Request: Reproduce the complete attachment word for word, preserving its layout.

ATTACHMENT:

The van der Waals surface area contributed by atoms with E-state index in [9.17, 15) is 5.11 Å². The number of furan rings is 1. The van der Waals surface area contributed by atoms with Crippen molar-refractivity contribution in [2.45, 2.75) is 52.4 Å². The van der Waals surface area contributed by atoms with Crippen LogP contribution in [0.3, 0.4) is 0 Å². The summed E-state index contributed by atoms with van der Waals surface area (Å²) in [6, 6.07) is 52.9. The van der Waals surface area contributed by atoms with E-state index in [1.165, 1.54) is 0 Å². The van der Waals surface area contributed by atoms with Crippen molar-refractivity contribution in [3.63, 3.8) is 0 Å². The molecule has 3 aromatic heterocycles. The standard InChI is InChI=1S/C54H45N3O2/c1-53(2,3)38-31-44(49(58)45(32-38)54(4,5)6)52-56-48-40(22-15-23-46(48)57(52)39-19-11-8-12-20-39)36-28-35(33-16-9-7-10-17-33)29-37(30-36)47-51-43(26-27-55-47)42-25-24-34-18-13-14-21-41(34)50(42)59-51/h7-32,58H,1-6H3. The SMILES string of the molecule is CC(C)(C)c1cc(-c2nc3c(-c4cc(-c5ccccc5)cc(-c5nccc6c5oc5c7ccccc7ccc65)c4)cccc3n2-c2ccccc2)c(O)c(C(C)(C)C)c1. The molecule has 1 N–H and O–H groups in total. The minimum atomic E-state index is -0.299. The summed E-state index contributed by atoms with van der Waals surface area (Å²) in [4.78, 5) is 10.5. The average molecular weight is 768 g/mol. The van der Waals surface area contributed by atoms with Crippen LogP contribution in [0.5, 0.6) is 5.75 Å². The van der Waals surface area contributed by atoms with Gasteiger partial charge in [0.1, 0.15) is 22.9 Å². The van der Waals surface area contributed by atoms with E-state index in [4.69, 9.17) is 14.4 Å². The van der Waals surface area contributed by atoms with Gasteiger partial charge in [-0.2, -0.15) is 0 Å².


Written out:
The van der Waals surface area contributed by atoms with E-state index in [9.17, 15) is 5.11 Å². The number of furan rings is 1. The van der Waals surface area contributed by atoms with Crippen molar-refractivity contribution in [2.45, 2.75) is 52.4 Å². The van der Waals surface area contributed by atoms with Crippen LogP contribution in [0.3, 0.4) is 0 Å². The summed E-state index contributed by atoms with van der Waals surface area (Å²) in [6, 6.07) is 52.9. The van der Waals surface area contributed by atoms with E-state index in [1.165, 1.54) is 0 Å². The van der Waals surface area contributed by atoms with Crippen molar-refractivity contribution in [3.63, 3.8) is 0 Å². The molecule has 3 aromatic heterocycles. The standard InChI is InChI=1S/C54H45N3O2/c1-53(2,3)38-31-44(49(58)45(32-38)54(4,5)6)52-56-48-40(22-15-23-46(48)57(52)39-19-11-8-12-20-39)36-28-35(33-16-9-7-10-17-33)29-37(30-36)47-51-43(26-27-55-47)42-25-24-34-18-13-14-21-41(34)50(42)59-51/h7-32,58H,1-6H3. The SMILES string of the molecule is CC(C)(C)c1cc(-c2nc3c(-c4cc(-c5ccccc5)cc(-c5nccc6c5oc5c7ccccc7ccc65)c4)cccc3n2-c2ccccc2)c(O)c(C(C)(C)C)c1. The molecule has 1 N–H and O–H groups in total. The minimum atomic E-state index is -0.299. The summed E-state index contributed by atoms with van der Waals surface area (Å²) in [4.78, 5) is 10.5. The average molecular weight is 768 g/mol. The van der Waals surface area contributed by atoms with Crippen LogP contribution in [0.5, 0.6) is 5.75 Å². The van der Waals surface area contributed by atoms with Gasteiger partial charge in [0.1, 0.15) is 22.9 Å². The van der Waals surface area contributed by atoms with E-state index in [4.69, 9.17) is 14.4 Å². The van der Waals surface area contributed by atoms with Gasteiger partial charge in [-0.2, -0.15) is 0 Å².